A Mythological creature cannot suffer racism, discrimination or crime, they have no human rights and as a result of this I have found that people are more likely to dismiss the suffering of Romani people because they have problems taking them seriously as human beings, this is further amplified by intense misconceptions of what a Romani looks like, “what women is not a gypsy, where is her tambarin and singing goat” etc. etc.
This fairytale lifestyle is also insulting. Yes us Romani are pretty great, we sing and we dance but we travel out of necessity, pulled by economic opportunity and pushed by discrimination and genocide. The Roma and Sinti suffered the Porajmos, the Romani holocaust. We have been slaves, and we are still to this day forced into ghettos and work camps. To wash over our history (and present reality) of hardship is disgusting, it is an insult spat in our face and the faces of everyone we have ever loved.
But most importantly these stories paint a very particular view of what us ‘Gypsies’ are supposed to be like, not every story is the same but most grew from tired stereotypes based around one period of Romani history. I say one, I lie, I actually mean two. The first is the Bohemian, the likes of Esméralda and Carmen, and the second my people (*bows*) with our painted vardos. Beautiful imagery I’ve no doubt, and indeed the painted vardo is still very much to this day beloved by modern Romany however this view, this idea of how a ‘Gypsy’ should be distracts away from how we are. There is this hatred towards ‘Travellers’ in their trailers but a romantic love of ‘Real Gypsies’ in their horse-drawns. We live to shouts of ‘if only they would live properly, I don’t mind proper Gypsies’. This is not right, how can a characterchure of a bygone age that only ever existed partially be the ‘Real’ and us, with our blood, our history, our culture be the fake?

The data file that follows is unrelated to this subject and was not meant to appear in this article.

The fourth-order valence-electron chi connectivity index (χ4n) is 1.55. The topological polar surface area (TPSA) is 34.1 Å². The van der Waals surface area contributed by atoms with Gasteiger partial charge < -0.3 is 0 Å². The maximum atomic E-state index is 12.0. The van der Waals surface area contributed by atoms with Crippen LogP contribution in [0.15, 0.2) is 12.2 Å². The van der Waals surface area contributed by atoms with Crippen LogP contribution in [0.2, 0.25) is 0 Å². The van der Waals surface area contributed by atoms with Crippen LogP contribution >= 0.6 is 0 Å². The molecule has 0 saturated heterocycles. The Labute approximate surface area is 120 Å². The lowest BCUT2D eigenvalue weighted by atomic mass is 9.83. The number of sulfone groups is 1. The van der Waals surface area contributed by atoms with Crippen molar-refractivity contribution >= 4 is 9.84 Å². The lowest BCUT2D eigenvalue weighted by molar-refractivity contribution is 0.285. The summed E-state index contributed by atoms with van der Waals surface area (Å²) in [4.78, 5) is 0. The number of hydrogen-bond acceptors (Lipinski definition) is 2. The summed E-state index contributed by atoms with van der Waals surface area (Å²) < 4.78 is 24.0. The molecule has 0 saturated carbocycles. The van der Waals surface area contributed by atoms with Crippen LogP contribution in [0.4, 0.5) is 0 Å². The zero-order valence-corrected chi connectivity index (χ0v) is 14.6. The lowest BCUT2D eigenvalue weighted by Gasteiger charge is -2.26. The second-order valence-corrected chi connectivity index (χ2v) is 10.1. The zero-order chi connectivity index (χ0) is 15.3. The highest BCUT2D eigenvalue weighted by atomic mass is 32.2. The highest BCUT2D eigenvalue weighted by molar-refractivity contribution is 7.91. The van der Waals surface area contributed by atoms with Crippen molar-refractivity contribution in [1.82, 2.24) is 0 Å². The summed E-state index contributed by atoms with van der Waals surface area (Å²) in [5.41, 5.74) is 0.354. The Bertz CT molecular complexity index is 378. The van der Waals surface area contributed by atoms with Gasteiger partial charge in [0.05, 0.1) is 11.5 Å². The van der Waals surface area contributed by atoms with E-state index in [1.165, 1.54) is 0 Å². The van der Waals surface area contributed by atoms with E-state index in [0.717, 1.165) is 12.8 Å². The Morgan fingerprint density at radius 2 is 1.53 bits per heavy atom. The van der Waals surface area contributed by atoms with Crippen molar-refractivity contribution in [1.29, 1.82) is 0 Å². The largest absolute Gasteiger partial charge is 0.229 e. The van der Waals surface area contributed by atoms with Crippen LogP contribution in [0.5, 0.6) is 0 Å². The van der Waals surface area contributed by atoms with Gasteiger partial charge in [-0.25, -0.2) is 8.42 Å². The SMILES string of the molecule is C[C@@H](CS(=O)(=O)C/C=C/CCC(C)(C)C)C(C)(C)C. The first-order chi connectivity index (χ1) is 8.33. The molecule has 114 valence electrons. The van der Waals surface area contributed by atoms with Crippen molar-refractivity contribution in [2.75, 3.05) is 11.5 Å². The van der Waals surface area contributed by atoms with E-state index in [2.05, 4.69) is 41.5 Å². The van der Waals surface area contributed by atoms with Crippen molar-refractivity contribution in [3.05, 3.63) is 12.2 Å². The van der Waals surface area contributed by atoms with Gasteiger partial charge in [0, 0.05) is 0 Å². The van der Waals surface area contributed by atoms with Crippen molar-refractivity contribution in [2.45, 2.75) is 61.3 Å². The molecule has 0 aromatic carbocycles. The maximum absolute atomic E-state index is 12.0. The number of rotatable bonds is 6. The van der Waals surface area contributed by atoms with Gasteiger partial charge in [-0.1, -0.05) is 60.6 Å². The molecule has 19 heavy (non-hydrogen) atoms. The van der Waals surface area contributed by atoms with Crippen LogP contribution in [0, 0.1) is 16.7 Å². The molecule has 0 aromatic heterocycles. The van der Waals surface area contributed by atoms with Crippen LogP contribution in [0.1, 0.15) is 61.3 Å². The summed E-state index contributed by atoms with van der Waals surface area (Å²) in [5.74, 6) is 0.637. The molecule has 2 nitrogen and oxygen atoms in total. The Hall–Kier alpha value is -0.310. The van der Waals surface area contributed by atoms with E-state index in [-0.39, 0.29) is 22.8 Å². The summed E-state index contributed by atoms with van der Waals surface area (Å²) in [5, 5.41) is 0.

Even if the author wish to avoid old stereotypes, they will come up against the issue that they, and their readership, simply do not understand enough about Romani culture to accurately portray us. Is that not a good enough reason in itself not to write about our culture?
Nevertheless, even after countless research, an author who has decided to write about a culture that interests them merely because they are interested is doomed to fail, because fundamentally they will write about the aspects of that culture that interests them, they will expanded upon, exaggerated it and distorted it. It is not their characters that are important but their ethnicity. A distorted wreak of cultural mishmashing lacking in believability, they will not live as themselves but as an ‘other’ to be juxtaposed against the ‘norm’. For the author will always have their audience in mind, a gargle of romanticists, without even the smallest consideration that a ‘Gypsy’ might be able to read their books.
Why is it I say that people are killing me with affection? Because even when people are being nice to the Romani all they seem to be able to come up with are washed up old stereotypes that at the end of the day continue to do more harm than good.